But he replied, 1 “You’re talking like one of the godless 2 women would do! Should we receive 3 what is good from God, and not also 4 receive 5 what is evil?” 6 In all this Job did not sin by what he said. 7
Ge 3:17; 2Sa 6:20,21; 2Sa 13:13; 2Sa 19:22; 2Sa 19:28; 2Sa 24:10; 2Ch 16:9; Job 1:1-3,10,21; Job 1:22; Ps 39:1; Ps 59:12; Pr 9:6,13; La 3:38-41; Mt 12:34-37; Mt 16:23; Mt 25:2; Joh 18:11; Ro 12:12; Heb 12:9-11; Jas 3:2; Jas 5:10
|NET © Notes||
1 tn Heb “he said to her.”
2 tn The word “foolish” (נָבָל, naval) has to do with godlessness more than silliness (Ps 14:1). To be foolish in this sense is to deny the nature and the work of God in life its proper place. See A. Phillips, “NEBALA – A Term for Serious Disorderly Unruly Conduct,” VT 25 (1975): 237-41; and W. M. W. Roth, “NBL,” VT 10 (1960): 394-409.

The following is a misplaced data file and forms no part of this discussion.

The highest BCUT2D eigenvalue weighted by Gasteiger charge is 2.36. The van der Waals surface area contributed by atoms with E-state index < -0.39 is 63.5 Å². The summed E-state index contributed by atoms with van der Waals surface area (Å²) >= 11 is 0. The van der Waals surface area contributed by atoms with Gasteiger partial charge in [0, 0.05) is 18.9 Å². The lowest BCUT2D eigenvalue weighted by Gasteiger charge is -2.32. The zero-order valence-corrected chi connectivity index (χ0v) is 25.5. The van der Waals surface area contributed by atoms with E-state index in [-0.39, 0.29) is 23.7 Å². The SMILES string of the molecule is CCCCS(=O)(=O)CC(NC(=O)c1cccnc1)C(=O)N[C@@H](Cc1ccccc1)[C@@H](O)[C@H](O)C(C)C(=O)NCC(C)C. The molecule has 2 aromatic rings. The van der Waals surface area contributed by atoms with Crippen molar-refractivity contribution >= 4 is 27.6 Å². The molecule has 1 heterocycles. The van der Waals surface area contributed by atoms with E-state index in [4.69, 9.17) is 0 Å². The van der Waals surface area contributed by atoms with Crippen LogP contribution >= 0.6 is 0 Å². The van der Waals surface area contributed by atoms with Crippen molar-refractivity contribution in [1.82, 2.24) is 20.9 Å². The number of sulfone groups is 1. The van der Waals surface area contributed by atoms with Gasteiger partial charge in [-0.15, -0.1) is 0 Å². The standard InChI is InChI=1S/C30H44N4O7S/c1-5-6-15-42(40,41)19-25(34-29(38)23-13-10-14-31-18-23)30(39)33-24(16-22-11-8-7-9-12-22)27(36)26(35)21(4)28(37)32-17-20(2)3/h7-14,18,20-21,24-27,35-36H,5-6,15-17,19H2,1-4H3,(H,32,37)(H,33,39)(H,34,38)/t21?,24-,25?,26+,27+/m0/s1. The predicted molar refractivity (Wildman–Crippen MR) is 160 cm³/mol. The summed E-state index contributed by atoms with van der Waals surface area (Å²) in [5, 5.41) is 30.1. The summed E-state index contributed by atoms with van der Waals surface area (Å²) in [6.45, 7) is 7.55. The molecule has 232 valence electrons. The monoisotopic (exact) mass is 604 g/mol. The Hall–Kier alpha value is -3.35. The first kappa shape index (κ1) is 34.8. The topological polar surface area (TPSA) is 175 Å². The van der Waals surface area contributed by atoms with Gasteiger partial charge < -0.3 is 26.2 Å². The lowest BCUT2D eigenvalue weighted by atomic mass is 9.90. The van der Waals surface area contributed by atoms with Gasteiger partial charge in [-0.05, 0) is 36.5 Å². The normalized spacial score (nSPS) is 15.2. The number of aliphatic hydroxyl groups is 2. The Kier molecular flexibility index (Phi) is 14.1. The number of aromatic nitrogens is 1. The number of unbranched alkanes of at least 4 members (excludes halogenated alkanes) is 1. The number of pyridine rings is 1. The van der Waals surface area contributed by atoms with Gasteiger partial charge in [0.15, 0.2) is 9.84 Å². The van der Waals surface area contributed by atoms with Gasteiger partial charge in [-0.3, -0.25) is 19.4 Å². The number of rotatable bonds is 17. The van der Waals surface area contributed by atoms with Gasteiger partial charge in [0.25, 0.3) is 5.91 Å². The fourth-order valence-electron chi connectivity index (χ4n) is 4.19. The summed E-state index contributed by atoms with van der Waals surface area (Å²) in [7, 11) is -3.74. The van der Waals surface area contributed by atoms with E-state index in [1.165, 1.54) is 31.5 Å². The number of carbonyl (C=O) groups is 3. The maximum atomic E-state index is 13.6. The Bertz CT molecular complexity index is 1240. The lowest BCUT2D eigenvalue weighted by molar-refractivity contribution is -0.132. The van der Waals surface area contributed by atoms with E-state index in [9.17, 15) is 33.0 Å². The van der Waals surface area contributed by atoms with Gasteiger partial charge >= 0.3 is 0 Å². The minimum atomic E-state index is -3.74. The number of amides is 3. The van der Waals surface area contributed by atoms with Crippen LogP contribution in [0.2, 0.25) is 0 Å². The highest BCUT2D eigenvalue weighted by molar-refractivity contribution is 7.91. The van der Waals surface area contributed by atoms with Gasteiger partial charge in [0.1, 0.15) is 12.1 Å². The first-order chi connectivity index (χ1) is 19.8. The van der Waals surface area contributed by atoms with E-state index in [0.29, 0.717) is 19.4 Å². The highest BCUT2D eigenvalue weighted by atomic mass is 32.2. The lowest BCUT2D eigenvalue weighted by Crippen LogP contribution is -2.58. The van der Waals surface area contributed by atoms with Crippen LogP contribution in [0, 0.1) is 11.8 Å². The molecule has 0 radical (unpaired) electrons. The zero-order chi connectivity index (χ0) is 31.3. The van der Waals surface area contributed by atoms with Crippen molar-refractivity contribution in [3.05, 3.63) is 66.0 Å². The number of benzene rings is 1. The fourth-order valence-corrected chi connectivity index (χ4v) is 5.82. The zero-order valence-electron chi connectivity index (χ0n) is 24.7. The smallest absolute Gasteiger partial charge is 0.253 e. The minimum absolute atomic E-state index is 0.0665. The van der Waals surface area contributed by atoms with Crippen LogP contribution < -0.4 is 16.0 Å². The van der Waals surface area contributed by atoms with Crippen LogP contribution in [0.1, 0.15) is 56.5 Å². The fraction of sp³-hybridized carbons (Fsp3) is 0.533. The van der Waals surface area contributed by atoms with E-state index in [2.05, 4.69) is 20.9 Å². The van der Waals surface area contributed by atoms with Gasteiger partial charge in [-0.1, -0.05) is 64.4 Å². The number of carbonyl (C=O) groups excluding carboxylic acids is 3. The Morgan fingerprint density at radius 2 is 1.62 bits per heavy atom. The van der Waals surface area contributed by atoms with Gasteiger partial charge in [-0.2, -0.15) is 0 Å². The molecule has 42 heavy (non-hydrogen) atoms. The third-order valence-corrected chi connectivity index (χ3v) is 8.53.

3 tn The verb קִבֵּל (qibbel) means “to accept, receive.” It is attested in the Amarna letters with the meaning “receive meekly, patiently.”
4 tn The adverb גָּם (gam, “also, even”) is placed here before the first clause, but belongs with the second. It intensifies the idea (see GKC 483 §153). See also C. J. Labuschagne, “The Emphasizing Particle GAM and Its Connotations,” Studia Biblica et Semitica, 193-203.
5 tn The two verbs in this sentence, Piel imperfects, are deliberative imperfects; they express the reasoning or deliberating in the interrogative sentences.
6 tn A question need not be introduced by an interrogative particle or adverb. The natural emphasis on the words is enough to indicate it is a question (GKC 473 §150.a).
sn The Hebrew words טוֹב (tov, “good”) and רַע (ra’, “evil”) have to do with what affects life. That which is good benefits people because it produces, promotes and protects life; that which is evil brings calamity and disaster, it harms, pains, or destroys life.
7 tn Heb “sin with his lips,” an idiom meaning he did not sin by what he said.